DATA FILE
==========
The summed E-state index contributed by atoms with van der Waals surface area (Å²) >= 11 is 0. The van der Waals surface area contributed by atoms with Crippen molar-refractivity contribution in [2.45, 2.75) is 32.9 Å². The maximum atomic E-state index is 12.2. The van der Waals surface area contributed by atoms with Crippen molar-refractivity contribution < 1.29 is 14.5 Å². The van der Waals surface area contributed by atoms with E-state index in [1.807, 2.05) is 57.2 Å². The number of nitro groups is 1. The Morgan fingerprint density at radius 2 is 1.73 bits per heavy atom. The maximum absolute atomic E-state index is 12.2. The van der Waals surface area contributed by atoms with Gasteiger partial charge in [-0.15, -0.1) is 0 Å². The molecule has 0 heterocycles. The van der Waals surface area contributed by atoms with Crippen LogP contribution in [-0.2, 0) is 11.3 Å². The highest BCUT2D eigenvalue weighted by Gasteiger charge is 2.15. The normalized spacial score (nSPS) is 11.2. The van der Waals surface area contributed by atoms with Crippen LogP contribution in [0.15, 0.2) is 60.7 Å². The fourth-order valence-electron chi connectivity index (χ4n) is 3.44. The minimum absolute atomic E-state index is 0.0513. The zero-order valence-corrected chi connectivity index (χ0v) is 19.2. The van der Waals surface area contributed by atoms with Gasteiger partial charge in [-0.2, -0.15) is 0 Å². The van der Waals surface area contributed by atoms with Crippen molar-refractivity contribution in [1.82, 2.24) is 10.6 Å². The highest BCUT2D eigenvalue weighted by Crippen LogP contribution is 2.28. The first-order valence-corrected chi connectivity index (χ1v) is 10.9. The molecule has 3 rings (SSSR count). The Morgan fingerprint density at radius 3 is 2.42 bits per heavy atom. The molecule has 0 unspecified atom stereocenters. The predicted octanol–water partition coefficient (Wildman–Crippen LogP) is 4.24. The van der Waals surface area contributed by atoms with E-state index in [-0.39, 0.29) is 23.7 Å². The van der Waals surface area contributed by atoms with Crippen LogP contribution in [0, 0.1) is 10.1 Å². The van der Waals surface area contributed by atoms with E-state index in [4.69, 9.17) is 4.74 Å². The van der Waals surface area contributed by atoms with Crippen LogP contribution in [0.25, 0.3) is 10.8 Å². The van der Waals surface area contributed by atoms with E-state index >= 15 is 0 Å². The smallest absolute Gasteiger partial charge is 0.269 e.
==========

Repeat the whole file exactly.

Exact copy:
The summed E-state index contributed by atoms with van der Waals surface area (Å²) >= 11 is 0. The van der Waals surface area contributed by atoms with Crippen molar-refractivity contribution in [2.45, 2.75) is 32.9 Å². The maximum atomic E-state index is 12.2. The van der Waals surface area contributed by atoms with Crippen molar-refractivity contribution < 1.29 is 14.5 Å². The van der Waals surface area contributed by atoms with E-state index in [1.807, 2.05) is 57.2 Å². The number of nitro groups is 1. The Morgan fingerprint density at radius 2 is 1.73 bits per heavy atom. The maximum absolute atomic E-state index is 12.2. The van der Waals surface area contributed by atoms with Gasteiger partial charge in [-0.15, -0.1) is 0 Å². The molecule has 0 heterocycles. The van der Waals surface area contributed by atoms with Crippen LogP contribution in [-0.2, 0) is 11.3 Å². The highest BCUT2D eigenvalue weighted by Gasteiger charge is 2.15. The normalized spacial score (nSPS) is 11.2. The van der Waals surface area contributed by atoms with Crippen LogP contribution in [0.15, 0.2) is 60.7 Å². The fourth-order valence-electron chi connectivity index (χ4n) is 3.44. The minimum absolute atomic E-state index is 0.0513. The zero-order valence-corrected chi connectivity index (χ0v) is 19.2. The van der Waals surface area contributed by atoms with Gasteiger partial charge in [-0.2, -0.15) is 0 Å². The van der Waals surface area contributed by atoms with Crippen molar-refractivity contribution in [1.82, 2.24) is 10.6 Å². The highest BCUT2D eigenvalue weighted by Crippen LogP contribution is 2.28. The first-order valence-corrected chi connectivity index (χ1v) is 10.9. The molecule has 3 rings (SSSR count). The Morgan fingerprint density at radius 3 is 2.42 bits per heavy atom. The molecule has 0 unspecified atom stereocenters. The predicted octanol–water partition coefficient (Wildman–Crippen LogP) is 4.24. The van der Waals surface area contributed by atoms with E-state index in [-0.39, 0.29) is 23.7 Å². The van der Waals surface area contributed by atoms with Crippen LogP contribution in [0, 0.1) is 10.1 Å². The van der Waals surface area contributed by atoms with E-state index in [4.69, 9.17) is 4.74 Å². The van der Waals surface area contributed by atoms with Crippen LogP contribution in [0.25, 0.3) is 10.8 Å². The van der Waals surface area contributed by atoms with E-state index >= 15 is 0 Å². The smallest absolute Gasteiger partial charge is 0.269 e.